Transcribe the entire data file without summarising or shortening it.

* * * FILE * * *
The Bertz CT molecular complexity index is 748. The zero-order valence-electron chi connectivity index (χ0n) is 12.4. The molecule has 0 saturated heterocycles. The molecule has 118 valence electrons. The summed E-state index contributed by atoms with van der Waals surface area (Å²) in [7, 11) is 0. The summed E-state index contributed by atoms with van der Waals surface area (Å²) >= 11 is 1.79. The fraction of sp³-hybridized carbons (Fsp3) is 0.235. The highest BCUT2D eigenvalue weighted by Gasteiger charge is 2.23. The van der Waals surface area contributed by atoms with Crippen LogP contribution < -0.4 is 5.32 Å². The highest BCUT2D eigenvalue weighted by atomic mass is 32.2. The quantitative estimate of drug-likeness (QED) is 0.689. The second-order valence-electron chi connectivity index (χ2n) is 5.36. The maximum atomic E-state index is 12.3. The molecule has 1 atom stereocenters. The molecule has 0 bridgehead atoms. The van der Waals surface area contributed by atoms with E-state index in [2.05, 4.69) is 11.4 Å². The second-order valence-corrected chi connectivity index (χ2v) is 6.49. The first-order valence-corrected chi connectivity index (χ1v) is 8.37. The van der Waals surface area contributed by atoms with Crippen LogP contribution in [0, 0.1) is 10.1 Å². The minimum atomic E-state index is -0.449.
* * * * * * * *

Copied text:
The Bertz CT molecular complexity index is 748. The zero-order valence-electron chi connectivity index (χ0n) is 12.4. The molecule has 0 saturated heterocycles. The molecule has 118 valence electrons. The summed E-state index contributed by atoms with van der Waals surface area (Å²) in [7, 11) is 0. The summed E-state index contributed by atoms with van der Waals surface area (Å²) >= 11 is 1.79. The fraction of sp³-hybridized carbons (Fsp3) is 0.235. The highest BCUT2D eigenvalue weighted by Gasteiger charge is 2.23. The van der Waals surface area contributed by atoms with Crippen LogP contribution < -0.4 is 5.32 Å². The highest BCUT2D eigenvalue weighted by atomic mass is 32.2. The quantitative estimate of drug-likeness (QED) is 0.689. The second-order valence-electron chi connectivity index (χ2n) is 5.36. The maximum atomic E-state index is 12.3. The molecule has 1 atom stereocenters. The molecule has 0 bridgehead atoms. The van der Waals surface area contributed by atoms with E-state index in [2.05, 4.69) is 11.4 Å². The second-order valence-corrected chi connectivity index (χ2v) is 6.49. The first-order valence-corrected chi connectivity index (χ1v) is 8.37. The van der Waals surface area contributed by atoms with Crippen LogP contribution in [0, 0.1) is 10.1 Å². The minimum atomic E-state index is -0.449.